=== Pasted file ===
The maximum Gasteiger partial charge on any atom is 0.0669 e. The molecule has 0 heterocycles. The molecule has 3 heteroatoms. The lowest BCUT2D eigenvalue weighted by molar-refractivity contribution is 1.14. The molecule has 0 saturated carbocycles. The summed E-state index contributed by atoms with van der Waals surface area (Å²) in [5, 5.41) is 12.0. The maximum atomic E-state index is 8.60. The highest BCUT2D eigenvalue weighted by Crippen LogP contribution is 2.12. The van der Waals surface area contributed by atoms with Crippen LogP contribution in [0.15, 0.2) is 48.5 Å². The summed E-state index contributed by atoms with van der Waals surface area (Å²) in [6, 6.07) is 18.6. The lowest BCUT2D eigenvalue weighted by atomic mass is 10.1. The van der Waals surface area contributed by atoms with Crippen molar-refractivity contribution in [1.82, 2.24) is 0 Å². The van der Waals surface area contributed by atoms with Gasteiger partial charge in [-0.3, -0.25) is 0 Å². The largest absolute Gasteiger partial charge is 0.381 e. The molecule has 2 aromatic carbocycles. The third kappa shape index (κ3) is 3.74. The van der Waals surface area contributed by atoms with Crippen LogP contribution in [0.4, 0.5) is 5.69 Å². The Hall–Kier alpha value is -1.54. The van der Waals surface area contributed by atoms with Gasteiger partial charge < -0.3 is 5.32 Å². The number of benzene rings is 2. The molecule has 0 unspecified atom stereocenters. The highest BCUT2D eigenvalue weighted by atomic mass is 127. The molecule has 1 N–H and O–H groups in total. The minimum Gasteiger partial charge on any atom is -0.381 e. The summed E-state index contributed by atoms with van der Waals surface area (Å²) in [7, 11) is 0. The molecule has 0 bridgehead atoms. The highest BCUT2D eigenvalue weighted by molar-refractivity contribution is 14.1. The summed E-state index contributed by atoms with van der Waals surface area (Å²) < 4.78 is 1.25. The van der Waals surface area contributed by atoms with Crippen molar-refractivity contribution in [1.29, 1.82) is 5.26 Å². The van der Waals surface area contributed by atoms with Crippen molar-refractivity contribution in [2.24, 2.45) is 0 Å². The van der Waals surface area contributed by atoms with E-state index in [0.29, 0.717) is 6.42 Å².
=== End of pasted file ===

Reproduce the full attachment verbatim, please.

The maximum Gasteiger partial charge on any atom is 0.0669 e. The molecule has 0 heterocycles. The molecule has 3 heteroatoms. The lowest BCUT2D eigenvalue weighted by molar-refractivity contribution is 1.14. The molecule has 0 saturated carbocycles. The summed E-state index contributed by atoms with van der Waals surface area (Å²) in [5, 5.41) is 12.0. The maximum atomic E-state index is 8.60. The highest BCUT2D eigenvalue weighted by Crippen LogP contribution is 2.12. The van der Waals surface area contributed by atoms with Crippen LogP contribution in [0.15, 0.2) is 48.5 Å². The summed E-state index contributed by atoms with van der Waals surface area (Å²) in [6, 6.07) is 18.6. The lowest BCUT2D eigenvalue weighted by atomic mass is 10.1. The van der Waals surface area contributed by atoms with Crippen molar-refractivity contribution in [1.82, 2.24) is 0 Å². The van der Waals surface area contributed by atoms with Gasteiger partial charge in [-0.3, -0.25) is 0 Å². The largest absolute Gasteiger partial charge is 0.381 e. The molecule has 2 aromatic carbocycles. The third kappa shape index (κ3) is 3.74. The van der Waals surface area contributed by atoms with Crippen LogP contribution in [0.4, 0.5) is 5.69 Å². The Hall–Kier alpha value is -1.54. The van der Waals surface area contributed by atoms with Gasteiger partial charge < -0.3 is 5.32 Å². The number of benzene rings is 2. The molecule has 0 unspecified atom stereocenters. The highest BCUT2D eigenvalue weighted by atomic mass is 127. The molecule has 1 N–H and O–H groups in total. The minimum Gasteiger partial charge on any atom is -0.381 e. The summed E-state index contributed by atoms with van der Waals surface area (Å²) in [7, 11) is 0. The molecule has 0 bridgehead atoms. The highest BCUT2D eigenvalue weighted by molar-refractivity contribution is 14.1. The summed E-state index contributed by atoms with van der Waals surface area (Å²) < 4.78 is 1.25. The van der Waals surface area contributed by atoms with Crippen molar-refractivity contribution in [1.29, 1.82) is 5.26 Å². The van der Waals surface area contributed by atoms with Crippen molar-refractivity contribution in [2.24, 2.45) is 0 Å². The van der Waals surface area contributed by atoms with E-state index in [0.29, 0.717) is 6.42 Å².